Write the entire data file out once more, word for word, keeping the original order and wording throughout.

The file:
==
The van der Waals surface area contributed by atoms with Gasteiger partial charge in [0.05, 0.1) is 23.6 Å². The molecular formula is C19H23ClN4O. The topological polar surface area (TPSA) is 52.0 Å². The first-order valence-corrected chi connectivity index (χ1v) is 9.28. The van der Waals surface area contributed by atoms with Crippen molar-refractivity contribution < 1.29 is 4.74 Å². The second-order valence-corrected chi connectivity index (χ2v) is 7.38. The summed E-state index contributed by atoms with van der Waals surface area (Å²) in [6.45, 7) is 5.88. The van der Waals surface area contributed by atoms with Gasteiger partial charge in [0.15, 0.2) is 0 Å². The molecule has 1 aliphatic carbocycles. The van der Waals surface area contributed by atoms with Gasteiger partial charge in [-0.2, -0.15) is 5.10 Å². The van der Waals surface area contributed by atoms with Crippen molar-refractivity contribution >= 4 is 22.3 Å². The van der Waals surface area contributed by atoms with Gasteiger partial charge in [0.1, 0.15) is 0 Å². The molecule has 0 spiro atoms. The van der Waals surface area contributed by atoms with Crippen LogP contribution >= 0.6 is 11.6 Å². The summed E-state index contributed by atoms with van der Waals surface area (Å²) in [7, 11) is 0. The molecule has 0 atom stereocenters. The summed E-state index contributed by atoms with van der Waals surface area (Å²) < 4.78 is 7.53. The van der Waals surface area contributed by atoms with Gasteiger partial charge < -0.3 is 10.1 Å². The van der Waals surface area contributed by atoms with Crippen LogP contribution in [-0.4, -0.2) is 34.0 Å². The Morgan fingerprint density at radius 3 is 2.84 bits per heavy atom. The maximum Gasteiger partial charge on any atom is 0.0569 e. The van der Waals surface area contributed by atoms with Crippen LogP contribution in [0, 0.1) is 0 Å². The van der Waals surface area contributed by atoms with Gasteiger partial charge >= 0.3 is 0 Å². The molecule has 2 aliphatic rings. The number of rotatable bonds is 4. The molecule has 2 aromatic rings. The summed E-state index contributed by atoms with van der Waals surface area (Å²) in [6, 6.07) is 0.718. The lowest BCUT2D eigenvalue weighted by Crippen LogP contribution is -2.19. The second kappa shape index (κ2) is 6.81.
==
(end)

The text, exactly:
The van der Waals surface area contributed by atoms with Gasteiger partial charge in [0.05, 0.1) is 23.6 Å². The molecular formula is C19H23ClN4O. The topological polar surface area (TPSA) is 52.0 Å². The first-order valence-corrected chi connectivity index (χ1v) is 9.28. The van der Waals surface area contributed by atoms with Crippen molar-refractivity contribution < 1.29 is 4.74 Å². The second-order valence-corrected chi connectivity index (χ2v) is 7.38. The summed E-state index contributed by atoms with van der Waals surface area (Å²) in [6.45, 7) is 5.88. The van der Waals surface area contributed by atoms with Gasteiger partial charge in [0.15, 0.2) is 0 Å². The molecule has 1 aliphatic carbocycles. The van der Waals surface area contributed by atoms with Gasteiger partial charge in [-0.2, -0.15) is 5.10 Å². The van der Waals surface area contributed by atoms with Crippen molar-refractivity contribution >= 4 is 22.3 Å². The van der Waals surface area contributed by atoms with Gasteiger partial charge in [0.1, 0.15) is 0 Å². The molecule has 0 spiro atoms. The van der Waals surface area contributed by atoms with Crippen LogP contribution >= 0.6 is 11.6 Å². The summed E-state index contributed by atoms with van der Waals surface area (Å²) in [7, 11) is 0. The molecule has 0 atom stereocenters. The summed E-state index contributed by atoms with van der Waals surface area (Å²) < 4.78 is 7.53. The van der Waals surface area contributed by atoms with Gasteiger partial charge < -0.3 is 10.1 Å². The van der Waals surface area contributed by atoms with Crippen LogP contribution in [-0.4, -0.2) is 34.0 Å². The Morgan fingerprint density at radius 3 is 2.84 bits per heavy atom. The maximum Gasteiger partial charge on any atom is 0.0569 e. The van der Waals surface area contributed by atoms with Crippen LogP contribution in [0, 0.1) is 0 Å². The van der Waals surface area contributed by atoms with Gasteiger partial charge >= 0.3 is 0 Å². The molecule has 2 aliphatic rings. The number of rotatable bonds is 4. The molecule has 2 aromatic rings. The summed E-state index contributed by atoms with van der Waals surface area (Å²) in [6, 6.07) is 0.718. The lowest BCUT2D eigenvalue weighted by Crippen LogP contribution is -2.19. The second kappa shape index (κ2) is 6.81.